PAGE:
Buyers report exports remain very slow for mustard. Rain showers also seem to continue in many of the mustard growing areas. There are some localized spots struggling with moisture, but generally the crop reports are fine. This continues to weigh on mustard prices. Current spot values for mustard are again slipping slightly, with old crop yellow maybe hanging on to 50 cents/lb, while brown and oriental varieties have now dropped into the mid 30’s.  It has become essential to discuss how to capitalize in this market with your merchant, as there are still small opportunities available. New crop prices seem to have slipped as well, with 50 cents/lb for yellow possible, but is getting harder to find. Brown and oriental sit in the mid to high 30’s, with full crop year shipping and an Act of God clause. A target with your merchant might be a good way to go, be sure to discuss option with them for old and new crop.

More buyers are stepping to the table on brown flax here this week. Buyer bids are holding down the fort at $16.50/bu for July movement and $17/bu picked up on the farm July-Aug, both subject to sample approval. If you are on secondary roads, you may run into a slight discount. Call your Rayglen merchant if you think this may apply to you and we’ll see what we can do. With less acres having been planted up here in Canada, this market may garner some interest moving forward as there are concerns with the Black Sea region being exposed to some production issues. That would entice buyers to turn their attention to Canadian product. With a late harvest looming there may be more interest to get some cover in the meantime.

With StatsCan seeded acreage report coming out this week, those in the canary market will be watching close as to how large the acre increase is, with some reports pointing to over 300,000 acres. With favorable conditions in many of the canary growing areas, the combination of the two could put some potential pressure on prices. In the past week, old crop prices have slipped slightly, with most of our buyers now in the $0.43-0.44/lb FOB farm range. New crop canary follows at $0.35/lb for fall movement with an Act of God. With opportunities to lock in acres at a strong price and timely shipping window, talk to your merchant on new crop options in your area.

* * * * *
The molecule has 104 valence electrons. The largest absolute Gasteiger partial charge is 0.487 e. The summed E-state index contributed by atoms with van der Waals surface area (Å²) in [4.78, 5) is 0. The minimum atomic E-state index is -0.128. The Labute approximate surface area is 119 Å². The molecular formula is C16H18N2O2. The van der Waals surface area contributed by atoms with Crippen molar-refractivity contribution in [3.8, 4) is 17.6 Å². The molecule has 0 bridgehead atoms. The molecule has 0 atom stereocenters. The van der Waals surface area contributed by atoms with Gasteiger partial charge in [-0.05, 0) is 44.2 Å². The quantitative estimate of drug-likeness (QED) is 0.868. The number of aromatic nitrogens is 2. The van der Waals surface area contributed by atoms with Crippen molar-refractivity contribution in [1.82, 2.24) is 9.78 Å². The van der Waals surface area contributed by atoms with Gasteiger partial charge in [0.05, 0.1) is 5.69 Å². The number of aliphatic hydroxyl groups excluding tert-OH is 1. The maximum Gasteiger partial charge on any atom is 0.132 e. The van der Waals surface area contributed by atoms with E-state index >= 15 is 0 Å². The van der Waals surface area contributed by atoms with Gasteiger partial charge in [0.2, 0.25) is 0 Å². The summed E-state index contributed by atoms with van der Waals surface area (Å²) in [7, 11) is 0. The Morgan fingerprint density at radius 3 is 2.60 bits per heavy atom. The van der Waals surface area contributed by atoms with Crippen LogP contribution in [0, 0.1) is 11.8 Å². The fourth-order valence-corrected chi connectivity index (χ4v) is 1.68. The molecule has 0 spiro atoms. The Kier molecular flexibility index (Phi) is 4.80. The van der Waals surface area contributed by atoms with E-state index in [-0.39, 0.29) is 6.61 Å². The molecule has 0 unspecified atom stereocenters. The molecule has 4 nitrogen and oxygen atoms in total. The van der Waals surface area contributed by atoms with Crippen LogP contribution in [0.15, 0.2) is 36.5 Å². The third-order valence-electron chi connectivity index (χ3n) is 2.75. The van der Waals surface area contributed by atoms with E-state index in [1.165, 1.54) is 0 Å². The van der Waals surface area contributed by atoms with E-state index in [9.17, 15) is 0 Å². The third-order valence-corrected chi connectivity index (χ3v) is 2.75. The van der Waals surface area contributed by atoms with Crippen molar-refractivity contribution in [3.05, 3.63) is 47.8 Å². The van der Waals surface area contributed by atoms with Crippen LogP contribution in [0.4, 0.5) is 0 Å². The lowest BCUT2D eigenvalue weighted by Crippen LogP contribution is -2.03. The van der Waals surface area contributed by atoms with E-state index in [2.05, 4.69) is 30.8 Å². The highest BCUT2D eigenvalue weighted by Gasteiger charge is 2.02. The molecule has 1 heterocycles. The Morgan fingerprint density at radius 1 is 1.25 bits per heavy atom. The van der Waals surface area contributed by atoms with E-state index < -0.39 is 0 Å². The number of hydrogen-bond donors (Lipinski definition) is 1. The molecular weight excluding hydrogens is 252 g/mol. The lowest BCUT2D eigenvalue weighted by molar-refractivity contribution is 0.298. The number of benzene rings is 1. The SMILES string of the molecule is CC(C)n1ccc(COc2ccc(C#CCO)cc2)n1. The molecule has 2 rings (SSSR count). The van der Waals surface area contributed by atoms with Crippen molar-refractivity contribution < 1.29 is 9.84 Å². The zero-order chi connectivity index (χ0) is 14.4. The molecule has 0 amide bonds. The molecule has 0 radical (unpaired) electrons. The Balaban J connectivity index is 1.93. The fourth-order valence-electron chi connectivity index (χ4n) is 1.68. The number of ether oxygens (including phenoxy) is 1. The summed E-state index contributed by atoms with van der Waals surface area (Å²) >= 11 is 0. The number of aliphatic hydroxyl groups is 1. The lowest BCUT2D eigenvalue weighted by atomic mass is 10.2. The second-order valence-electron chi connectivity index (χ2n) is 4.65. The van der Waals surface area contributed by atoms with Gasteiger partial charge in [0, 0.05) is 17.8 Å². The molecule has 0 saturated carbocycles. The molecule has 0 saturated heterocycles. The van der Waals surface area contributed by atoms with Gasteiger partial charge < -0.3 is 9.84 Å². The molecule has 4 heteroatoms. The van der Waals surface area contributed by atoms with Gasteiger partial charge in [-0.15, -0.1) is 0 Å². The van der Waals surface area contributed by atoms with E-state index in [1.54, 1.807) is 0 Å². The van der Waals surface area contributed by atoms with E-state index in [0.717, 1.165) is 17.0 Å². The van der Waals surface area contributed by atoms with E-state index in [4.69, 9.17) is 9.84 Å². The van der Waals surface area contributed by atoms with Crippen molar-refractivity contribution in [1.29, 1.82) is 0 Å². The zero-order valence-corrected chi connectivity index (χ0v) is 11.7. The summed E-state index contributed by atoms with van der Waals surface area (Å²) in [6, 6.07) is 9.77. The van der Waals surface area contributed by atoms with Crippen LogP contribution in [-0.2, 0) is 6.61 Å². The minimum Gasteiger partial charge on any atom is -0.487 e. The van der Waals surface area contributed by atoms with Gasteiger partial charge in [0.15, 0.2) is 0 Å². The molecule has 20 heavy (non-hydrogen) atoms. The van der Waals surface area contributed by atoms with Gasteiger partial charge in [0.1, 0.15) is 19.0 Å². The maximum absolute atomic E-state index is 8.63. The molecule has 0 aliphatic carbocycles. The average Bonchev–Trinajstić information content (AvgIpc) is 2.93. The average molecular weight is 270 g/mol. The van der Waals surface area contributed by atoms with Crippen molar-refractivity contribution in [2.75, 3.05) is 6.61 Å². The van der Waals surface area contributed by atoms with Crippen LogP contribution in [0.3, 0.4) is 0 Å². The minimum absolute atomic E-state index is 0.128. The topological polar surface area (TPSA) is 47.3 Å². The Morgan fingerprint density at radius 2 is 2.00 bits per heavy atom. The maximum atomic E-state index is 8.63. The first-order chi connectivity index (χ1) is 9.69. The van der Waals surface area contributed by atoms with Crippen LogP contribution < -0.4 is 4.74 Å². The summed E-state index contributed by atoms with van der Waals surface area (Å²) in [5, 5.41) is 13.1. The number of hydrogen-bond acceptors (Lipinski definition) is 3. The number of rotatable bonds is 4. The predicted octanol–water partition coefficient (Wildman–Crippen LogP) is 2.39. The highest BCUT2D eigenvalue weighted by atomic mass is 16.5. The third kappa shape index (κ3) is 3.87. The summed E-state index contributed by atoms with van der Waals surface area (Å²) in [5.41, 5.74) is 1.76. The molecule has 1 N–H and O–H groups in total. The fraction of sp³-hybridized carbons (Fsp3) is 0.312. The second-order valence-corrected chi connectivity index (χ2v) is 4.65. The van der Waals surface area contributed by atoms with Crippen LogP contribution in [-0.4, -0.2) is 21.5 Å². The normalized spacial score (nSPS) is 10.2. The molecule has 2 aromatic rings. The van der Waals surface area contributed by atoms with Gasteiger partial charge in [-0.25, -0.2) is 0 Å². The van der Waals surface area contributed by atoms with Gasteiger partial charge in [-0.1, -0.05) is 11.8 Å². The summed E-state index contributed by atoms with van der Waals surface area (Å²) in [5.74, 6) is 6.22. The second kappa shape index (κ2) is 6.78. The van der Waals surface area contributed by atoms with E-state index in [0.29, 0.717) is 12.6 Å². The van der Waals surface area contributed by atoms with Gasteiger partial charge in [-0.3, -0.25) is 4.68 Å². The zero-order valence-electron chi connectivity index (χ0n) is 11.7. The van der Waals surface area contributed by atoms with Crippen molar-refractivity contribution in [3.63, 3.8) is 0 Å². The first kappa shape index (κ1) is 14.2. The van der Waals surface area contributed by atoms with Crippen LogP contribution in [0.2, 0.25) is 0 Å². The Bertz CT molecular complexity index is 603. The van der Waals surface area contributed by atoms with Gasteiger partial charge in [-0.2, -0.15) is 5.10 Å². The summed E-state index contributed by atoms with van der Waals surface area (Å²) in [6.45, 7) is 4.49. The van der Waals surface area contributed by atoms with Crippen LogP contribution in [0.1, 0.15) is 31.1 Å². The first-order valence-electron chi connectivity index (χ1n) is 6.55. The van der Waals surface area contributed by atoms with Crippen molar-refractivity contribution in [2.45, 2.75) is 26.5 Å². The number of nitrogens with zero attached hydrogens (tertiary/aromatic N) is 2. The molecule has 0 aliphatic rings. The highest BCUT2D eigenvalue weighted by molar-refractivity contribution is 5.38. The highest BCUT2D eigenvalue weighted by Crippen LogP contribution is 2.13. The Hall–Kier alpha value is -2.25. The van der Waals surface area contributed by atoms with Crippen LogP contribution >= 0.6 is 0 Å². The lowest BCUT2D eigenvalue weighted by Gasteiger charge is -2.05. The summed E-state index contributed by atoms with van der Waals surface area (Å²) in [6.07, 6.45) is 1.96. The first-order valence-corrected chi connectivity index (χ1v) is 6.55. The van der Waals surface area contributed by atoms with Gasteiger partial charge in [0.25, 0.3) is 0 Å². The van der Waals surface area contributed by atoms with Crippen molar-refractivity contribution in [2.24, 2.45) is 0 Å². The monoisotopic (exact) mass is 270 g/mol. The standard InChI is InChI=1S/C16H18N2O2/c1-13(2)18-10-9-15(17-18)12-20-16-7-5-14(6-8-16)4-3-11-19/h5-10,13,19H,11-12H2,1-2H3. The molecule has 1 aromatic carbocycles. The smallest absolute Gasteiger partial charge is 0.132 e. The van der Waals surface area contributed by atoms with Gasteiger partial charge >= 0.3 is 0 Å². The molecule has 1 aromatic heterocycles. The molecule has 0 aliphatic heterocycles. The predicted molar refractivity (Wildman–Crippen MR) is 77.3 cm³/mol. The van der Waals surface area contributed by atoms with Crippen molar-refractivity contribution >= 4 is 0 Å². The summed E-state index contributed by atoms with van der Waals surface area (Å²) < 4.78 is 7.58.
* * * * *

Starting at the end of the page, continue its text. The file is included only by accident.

As we see in many commodities, we are getting to the point in the year when buyers have begun looking to the new crop while they await harvest. With favorable conditions in many of the barley areas, barley prices have continued to see a slight pullback. Indications show old crop pricing around $4.75/bu in NE Sask, $5.00/bu in Central Sask and $5.25/bu in SW Sask, all FOB farm. New crop prices are in a similar range for fall shipping. Buyer bids south of the border continue to sit in a range of $3.00-3.60/bu USD FOB farm, depending on location. Malt remains quiet in the near term, but buyers have indicated there may be some renewed interest in the coming months. As we often see, opportunities pop up to empty the bins so if you are looking at emptying the barley bins before the next crop comes off, give your merchant a shout and consider placing an offer.

Wheat prices continue to struggle as of late, along with most of the relevant commodity markets to Western Canadian farmers. The Kansas, Minneapolis and Chicago boards are all showing wheat prices sub $6 right now as the last month and a half has been a brutal run for the wheat futures. Conditions close to home look good to start as moisture has been abundant but crops are late due to late seeding and low heat units so there is a lot of time left on the clock here and we will see how things unfold. Updated seeded acreage reports come out later this week and some are expecting to see a bit of an increase on cereal acres which will obviously further dampen the mood on wheat values but sometimes things swing in the wrong direction. Feed prices still maintain values in the $7/bu FOB to $8/bu delivered range for those looking for a price today.

Rayglen Market Comments are for informational purposes only. Rayglen Commodities and its agents or employees shall not be liable for any loss or damage suffered by any person as a result of reliance on any of the contents contained within these products, whether such loss or damage arises from negligence or misrepresentation or any act or omission of its agents or employees.